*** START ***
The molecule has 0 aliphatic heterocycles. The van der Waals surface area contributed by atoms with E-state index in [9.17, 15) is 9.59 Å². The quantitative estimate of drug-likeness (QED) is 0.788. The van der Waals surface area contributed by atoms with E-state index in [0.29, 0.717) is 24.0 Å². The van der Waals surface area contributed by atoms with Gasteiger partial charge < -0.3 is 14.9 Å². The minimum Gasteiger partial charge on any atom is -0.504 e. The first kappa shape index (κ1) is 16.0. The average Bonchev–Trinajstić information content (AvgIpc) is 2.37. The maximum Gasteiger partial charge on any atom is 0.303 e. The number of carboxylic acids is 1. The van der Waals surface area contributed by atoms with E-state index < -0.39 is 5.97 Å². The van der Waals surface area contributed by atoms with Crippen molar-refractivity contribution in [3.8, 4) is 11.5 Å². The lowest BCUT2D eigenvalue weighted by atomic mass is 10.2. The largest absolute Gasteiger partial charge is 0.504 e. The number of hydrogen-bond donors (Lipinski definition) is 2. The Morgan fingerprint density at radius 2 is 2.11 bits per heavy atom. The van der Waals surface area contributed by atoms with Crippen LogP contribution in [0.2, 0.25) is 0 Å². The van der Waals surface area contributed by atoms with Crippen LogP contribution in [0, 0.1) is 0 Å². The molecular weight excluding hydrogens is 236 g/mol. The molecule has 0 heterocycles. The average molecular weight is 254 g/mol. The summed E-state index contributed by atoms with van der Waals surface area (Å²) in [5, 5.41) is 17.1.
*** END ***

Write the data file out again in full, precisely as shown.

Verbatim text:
The molecule has 0 aliphatic heterocycles. The van der Waals surface area contributed by atoms with E-state index in [9.17, 15) is 9.59 Å². The quantitative estimate of drug-likeness (QED) is 0.788. The van der Waals surface area contributed by atoms with E-state index in [0.29, 0.717) is 24.0 Å². The van der Waals surface area contributed by atoms with Gasteiger partial charge < -0.3 is 14.9 Å². The minimum Gasteiger partial charge on any atom is -0.504 e. The first kappa shape index (κ1) is 16.0. The average Bonchev–Trinajstić information content (AvgIpc) is 2.37. The maximum Gasteiger partial charge on any atom is 0.303 e. The number of carboxylic acids is 1. The van der Waals surface area contributed by atoms with E-state index < -0.39 is 5.97 Å². The van der Waals surface area contributed by atoms with Crippen molar-refractivity contribution in [3.8, 4) is 11.5 Å². The lowest BCUT2D eigenvalue weighted by atomic mass is 10.2. The largest absolute Gasteiger partial charge is 0.504 e. The number of hydrogen-bond donors (Lipinski definition) is 2. The Morgan fingerprint density at radius 2 is 2.11 bits per heavy atom. The van der Waals surface area contributed by atoms with Crippen LogP contribution in [0.2, 0.25) is 0 Å². The van der Waals surface area contributed by atoms with Crippen LogP contribution in [0, 0.1) is 0 Å². The molecular weight excluding hydrogens is 236 g/mol. The molecule has 0 heterocycles. The average molecular weight is 254 g/mol. The summed E-state index contributed by atoms with van der Waals surface area (Å²) in [5, 5.41) is 17.1.